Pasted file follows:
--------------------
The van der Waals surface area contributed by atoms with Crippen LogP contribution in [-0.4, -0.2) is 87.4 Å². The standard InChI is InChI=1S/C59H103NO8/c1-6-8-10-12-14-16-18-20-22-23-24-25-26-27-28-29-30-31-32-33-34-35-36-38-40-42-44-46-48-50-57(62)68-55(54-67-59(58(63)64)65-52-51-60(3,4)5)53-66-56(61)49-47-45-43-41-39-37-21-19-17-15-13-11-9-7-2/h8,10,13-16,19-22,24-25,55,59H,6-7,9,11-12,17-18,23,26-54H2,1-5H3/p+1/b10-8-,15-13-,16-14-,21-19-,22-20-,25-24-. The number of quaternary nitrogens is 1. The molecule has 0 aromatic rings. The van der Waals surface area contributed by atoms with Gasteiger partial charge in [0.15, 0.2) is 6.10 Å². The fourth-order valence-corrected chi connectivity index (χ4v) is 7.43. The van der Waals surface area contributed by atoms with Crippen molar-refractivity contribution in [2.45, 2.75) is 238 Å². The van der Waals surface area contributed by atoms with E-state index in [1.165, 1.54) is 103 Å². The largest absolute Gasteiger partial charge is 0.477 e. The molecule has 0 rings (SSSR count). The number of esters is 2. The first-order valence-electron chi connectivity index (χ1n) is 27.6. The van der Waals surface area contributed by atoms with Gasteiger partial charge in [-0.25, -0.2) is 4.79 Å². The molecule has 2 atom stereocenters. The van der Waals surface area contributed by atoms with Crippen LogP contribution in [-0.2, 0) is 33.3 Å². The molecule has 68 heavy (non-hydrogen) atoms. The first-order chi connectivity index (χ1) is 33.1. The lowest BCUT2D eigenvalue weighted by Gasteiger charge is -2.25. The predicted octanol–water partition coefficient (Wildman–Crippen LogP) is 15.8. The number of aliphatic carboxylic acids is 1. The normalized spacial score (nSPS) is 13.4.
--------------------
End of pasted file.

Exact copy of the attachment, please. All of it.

The van der Waals surface area contributed by atoms with Crippen LogP contribution in [-0.4, -0.2) is 87.4 Å². The standard InChI is InChI=1S/C59H103NO8/c1-6-8-10-12-14-16-18-20-22-23-24-25-26-27-28-29-30-31-32-33-34-35-36-38-40-42-44-46-48-50-57(62)68-55(54-67-59(58(63)64)65-52-51-60(3,4)5)53-66-56(61)49-47-45-43-41-39-37-21-19-17-15-13-11-9-7-2/h8,10,13-16,19-22,24-25,55,59H,6-7,9,11-12,17-18,23,26-54H2,1-5H3/p+1/b10-8-,15-13-,16-14-,21-19-,22-20-,25-24-. The number of quaternary nitrogens is 1. The molecule has 0 aromatic rings. The van der Waals surface area contributed by atoms with Gasteiger partial charge in [0.15, 0.2) is 6.10 Å². The fourth-order valence-corrected chi connectivity index (χ4v) is 7.43. The van der Waals surface area contributed by atoms with Crippen molar-refractivity contribution in [2.45, 2.75) is 238 Å². The van der Waals surface area contributed by atoms with E-state index in [1.165, 1.54) is 103 Å². The largest absolute Gasteiger partial charge is 0.477 e. The molecule has 0 rings (SSSR count). The number of esters is 2. The first-order valence-electron chi connectivity index (χ1n) is 27.6. The van der Waals surface area contributed by atoms with Gasteiger partial charge in [-0.25, -0.2) is 4.79 Å². The molecule has 2 atom stereocenters. The van der Waals surface area contributed by atoms with Crippen LogP contribution in [-0.2, 0) is 33.3 Å². The molecule has 68 heavy (non-hydrogen) atoms. The first-order chi connectivity index (χ1) is 33.1. The lowest BCUT2D eigenvalue weighted by Gasteiger charge is -2.25. The predicted octanol–water partition coefficient (Wildman–Crippen LogP) is 15.8. The number of aliphatic carboxylic acids is 1. The normalized spacial score (nSPS) is 13.4.